now knows is a “grand slam.”

Tan provides a fascinating look at a day in the life of a Red Sox beat writer. Her view from the press box also provides us a view into the thought process of the reporter and how a story takes shape once the game starts.

“After two inningsâÂ?¦Burkett was six up, six down, while Maddux, who got walloped with a line drive, gave up three hits in the same span and looked vulnerable. BurkettâÂ?¦had been a hot hand at the beginning of the year (7-0), but had since lost three straight. Would this be the game where he turned it all around?”

Michael Silverman of the Boston Herald was one of three beat writers on hand for the game. Tan tags along with Silverman and several more beat reporters – Bill Ballou, Worcester Telegram and Gazette, Mike Fine, Patriot Ledger, John Tomase, Lawrence Eagle Tribune and Albert Speier of the Boston Metro. Silverman gave Tan the best advice to any aspiring sports reporter working with a steno pad: always carry two pens, because you never know when the first one will run out.

Tan’s perspective from the press box is one of several places where SABR members were arrayed in and around Fenway Park for this particular midsummer game. Eric Enders learned what the game is like inside the Green Monster scoreboard, while F.X. Flinn saw how the action looks to the staff who run the electronic scoreboard in the centerfield bleachers. While Denis Rapp followed the game on a pub crawl from bar to bar in the Fenway area, Ken Carpenter tracked the action via his ESPN internet game cast.

These views offer unique angles and perspectives, and of these Enders report on the signatures found inside the 40 foot high monster is the best written and most insightful.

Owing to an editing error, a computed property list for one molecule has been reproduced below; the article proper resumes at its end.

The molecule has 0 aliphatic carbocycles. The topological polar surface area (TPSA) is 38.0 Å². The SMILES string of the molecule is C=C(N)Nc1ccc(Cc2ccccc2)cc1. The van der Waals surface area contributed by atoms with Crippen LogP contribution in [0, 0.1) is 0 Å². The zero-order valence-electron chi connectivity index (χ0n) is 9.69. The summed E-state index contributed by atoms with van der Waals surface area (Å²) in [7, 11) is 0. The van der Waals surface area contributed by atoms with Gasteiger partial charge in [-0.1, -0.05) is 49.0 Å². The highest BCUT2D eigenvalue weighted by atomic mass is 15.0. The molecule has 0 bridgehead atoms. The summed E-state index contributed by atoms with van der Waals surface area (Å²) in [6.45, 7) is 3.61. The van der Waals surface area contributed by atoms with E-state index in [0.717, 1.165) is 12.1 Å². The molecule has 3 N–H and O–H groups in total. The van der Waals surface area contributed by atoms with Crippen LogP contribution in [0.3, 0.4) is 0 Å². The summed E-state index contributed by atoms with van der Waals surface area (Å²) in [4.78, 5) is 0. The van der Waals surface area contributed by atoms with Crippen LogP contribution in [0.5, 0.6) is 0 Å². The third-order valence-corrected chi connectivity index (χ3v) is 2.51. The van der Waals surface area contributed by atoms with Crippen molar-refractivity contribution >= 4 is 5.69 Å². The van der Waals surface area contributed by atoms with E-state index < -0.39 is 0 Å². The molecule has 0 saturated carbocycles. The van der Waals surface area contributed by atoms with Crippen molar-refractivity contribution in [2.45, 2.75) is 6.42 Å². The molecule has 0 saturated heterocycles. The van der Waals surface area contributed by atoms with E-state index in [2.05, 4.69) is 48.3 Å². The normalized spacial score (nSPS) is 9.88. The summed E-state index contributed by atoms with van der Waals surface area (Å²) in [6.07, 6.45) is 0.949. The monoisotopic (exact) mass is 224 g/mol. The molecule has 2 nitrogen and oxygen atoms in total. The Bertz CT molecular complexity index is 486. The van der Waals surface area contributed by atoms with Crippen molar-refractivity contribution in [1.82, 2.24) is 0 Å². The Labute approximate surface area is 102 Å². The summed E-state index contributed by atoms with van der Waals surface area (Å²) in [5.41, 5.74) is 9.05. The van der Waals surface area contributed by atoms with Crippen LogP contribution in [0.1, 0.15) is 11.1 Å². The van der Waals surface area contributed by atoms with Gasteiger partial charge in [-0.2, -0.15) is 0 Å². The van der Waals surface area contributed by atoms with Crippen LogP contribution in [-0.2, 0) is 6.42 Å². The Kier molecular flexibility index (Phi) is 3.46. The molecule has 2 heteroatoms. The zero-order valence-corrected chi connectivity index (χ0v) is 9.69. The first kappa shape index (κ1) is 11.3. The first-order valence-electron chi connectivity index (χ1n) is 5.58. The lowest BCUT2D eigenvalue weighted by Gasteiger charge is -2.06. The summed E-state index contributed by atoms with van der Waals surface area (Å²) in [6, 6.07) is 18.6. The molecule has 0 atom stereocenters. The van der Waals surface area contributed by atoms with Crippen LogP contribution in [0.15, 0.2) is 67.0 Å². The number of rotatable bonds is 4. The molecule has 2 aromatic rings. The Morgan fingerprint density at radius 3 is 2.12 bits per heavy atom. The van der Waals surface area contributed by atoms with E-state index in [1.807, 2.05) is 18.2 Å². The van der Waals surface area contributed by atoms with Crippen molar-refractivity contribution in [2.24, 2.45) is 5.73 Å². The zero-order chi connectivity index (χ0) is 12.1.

“For years it has been a tradition for players to come back to this secret room behind the big green wall and sign their names on the concrete. Of course all the names are signed in chalk, so they don’t last more than a few yearsâÂ?¦. There is Derek Lowe, who signed the wall on April 27, 2002, the day he pitched a no-hitter here. ‘Larry Walker’s in here, Jeff Bagwell’s in here,’ Rich (Maloney, scoreboard worker) says, pointing to names scrawled in white. “Tim Wakefield, Jeromy Burnitz, Mike Piazza.'”

These details are important ones to record about Fenway Park, one of the oldest still in operation in Major League Baseball. Fenway was built in 1912, and there has been talk of tearing it down in favor of a new park. However, the future for Fenway seems brighter today than in 2002 – the new Red Sox ownership has updated concessions and rest
room facilities and introduced seats on top of the Green Monster, the toughest ticket in Boston.

A story on a SABR fans view of a game from the Monster seats are enough reason for a sequel to The Fenway Project.

Why? It’s because baseball fans can’t get enough of the architectural charm of old ballparks. Baseball stadiums built in the past ten years, starting with Oriole Park at Camden Yards, have incorporated local history and unique architecture found at classic parks like Fenway.